From the other hand, there is possibility that obtain sample constitutes a large number of students with deep dyslexia. People with this type of disorder display not only deficits in accuracy and fluency but also semantic errors (e.g., Buchanan, McEwen, Westbury, & Libben, 2003). If this situation occurred, it could explain improvement in gist trace retrieval when related stimulus is presented in semantic condition—this difference could lead to more errors with basis in gist trace, and connected with impairments of recollection rejection it fits deficits pattern found in deep dyslexia. However, second difference—impairment of gist trace retrieval when target stimulus is presented in semantic condition—leads to lover probability of gist-based memory error; thus, observed differences are not precisely match to deep dyslexia symptoms.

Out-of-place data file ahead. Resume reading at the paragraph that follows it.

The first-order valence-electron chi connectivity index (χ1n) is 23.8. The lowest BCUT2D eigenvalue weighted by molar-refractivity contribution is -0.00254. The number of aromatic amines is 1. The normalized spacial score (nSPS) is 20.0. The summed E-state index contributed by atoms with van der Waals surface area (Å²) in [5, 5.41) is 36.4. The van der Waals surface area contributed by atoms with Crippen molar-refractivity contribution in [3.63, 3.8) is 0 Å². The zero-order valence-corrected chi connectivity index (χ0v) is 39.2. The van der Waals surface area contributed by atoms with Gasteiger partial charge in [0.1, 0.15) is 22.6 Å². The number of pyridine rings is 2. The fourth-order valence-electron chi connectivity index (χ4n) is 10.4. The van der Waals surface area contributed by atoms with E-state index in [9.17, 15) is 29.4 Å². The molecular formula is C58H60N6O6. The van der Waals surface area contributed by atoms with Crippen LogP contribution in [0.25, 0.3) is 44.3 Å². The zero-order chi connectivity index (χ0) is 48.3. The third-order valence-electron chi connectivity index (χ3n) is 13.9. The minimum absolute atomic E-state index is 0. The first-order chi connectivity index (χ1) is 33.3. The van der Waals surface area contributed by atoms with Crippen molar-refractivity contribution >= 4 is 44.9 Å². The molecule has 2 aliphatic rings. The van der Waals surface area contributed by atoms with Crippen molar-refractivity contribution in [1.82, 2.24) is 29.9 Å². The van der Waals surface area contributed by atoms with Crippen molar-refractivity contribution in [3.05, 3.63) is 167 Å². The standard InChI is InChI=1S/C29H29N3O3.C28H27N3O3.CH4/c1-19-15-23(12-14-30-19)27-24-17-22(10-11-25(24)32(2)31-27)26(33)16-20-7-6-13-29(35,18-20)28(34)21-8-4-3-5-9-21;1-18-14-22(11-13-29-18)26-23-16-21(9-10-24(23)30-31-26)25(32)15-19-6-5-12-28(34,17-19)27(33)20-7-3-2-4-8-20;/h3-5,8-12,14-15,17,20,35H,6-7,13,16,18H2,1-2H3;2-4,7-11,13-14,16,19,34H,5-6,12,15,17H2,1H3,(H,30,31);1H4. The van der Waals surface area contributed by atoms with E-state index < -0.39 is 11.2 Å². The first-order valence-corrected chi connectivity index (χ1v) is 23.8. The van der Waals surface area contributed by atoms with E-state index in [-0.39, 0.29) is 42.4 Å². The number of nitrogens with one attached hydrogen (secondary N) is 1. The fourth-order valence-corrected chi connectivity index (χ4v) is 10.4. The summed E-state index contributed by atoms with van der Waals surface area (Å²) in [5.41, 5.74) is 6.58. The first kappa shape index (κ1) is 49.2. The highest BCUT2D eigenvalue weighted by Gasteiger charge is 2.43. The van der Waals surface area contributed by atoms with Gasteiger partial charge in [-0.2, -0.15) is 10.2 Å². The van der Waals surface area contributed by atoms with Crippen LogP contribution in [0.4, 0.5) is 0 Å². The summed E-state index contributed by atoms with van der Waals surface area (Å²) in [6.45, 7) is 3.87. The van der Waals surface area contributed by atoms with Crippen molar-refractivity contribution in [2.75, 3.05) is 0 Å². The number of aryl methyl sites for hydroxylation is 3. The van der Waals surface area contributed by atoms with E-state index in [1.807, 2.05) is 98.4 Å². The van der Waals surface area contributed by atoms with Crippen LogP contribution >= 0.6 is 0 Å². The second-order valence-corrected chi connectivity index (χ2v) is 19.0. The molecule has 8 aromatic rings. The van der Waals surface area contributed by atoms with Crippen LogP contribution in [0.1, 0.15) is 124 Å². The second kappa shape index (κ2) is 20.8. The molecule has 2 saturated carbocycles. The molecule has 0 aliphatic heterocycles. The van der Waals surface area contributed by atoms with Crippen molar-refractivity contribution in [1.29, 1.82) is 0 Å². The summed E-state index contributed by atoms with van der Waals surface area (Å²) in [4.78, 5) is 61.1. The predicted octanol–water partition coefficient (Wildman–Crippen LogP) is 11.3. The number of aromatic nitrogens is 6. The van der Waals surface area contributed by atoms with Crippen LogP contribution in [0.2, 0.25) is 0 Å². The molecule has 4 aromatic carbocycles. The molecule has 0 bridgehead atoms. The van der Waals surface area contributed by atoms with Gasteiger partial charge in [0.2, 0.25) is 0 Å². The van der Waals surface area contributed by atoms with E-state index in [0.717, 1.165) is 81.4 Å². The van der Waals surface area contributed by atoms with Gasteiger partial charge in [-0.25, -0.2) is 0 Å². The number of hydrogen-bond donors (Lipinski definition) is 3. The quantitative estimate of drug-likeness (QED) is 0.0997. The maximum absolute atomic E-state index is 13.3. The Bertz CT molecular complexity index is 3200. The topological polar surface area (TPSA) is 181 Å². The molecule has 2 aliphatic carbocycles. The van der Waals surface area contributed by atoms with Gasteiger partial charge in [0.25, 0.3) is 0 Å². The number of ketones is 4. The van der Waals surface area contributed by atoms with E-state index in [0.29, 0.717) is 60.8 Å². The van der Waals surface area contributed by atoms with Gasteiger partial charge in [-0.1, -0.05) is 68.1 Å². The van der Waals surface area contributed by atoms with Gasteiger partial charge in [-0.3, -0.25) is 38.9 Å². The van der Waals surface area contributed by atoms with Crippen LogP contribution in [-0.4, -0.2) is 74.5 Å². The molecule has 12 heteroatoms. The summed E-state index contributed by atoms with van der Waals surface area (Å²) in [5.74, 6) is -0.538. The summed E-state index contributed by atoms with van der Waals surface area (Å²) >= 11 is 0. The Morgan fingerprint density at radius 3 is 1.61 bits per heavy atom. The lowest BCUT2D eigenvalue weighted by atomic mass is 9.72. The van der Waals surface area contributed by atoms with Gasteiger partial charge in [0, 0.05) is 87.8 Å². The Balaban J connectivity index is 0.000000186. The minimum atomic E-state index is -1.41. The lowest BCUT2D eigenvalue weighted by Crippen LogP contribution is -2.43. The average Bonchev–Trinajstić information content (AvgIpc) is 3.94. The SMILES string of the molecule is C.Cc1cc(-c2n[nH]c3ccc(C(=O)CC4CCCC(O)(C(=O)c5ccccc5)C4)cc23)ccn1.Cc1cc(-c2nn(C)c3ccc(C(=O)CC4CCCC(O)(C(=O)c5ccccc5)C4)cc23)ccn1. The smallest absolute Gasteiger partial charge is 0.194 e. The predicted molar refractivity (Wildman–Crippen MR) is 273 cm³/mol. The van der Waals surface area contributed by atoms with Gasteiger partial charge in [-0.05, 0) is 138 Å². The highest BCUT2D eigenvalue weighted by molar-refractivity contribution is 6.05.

The FTT gives also a possible answer to the inconsistency in the findings about reading comprehension performance in dyslexia. On the one hand, some theoretical conceptions and empirical findings have assumed that process of reading comprehension in people with dyslexia is impaired in comparison to typically learning individuals (e.g., Fletcher et al., 2002; Wong, Ho, Au, McBride, Ng, Yip, & Lam, 2017). On the other hand, other studies (e.g., Miles et al., 2006 and the presented study), conducted under the FTT, suggest that gist trace memory (connected with comprehension; see Weekes, Hamilton, Oakhill, & Holliday, 2008) could be the same or even better in dyslectic than in typically learning individuals. However, this inconsistency can stem from the age differences of studied groups. Research based on FTT shows that there is the swap of memory reliance from verbatim trace to gist trace (Reyna, 2012) during development. In fact, young children could rely mostly or even entirely on verbatim processing in the comprehension of a read text; thus, reading comprehension observed in studies on young children (Wong et al., 2017) could not be related with the performance of gist trace memory.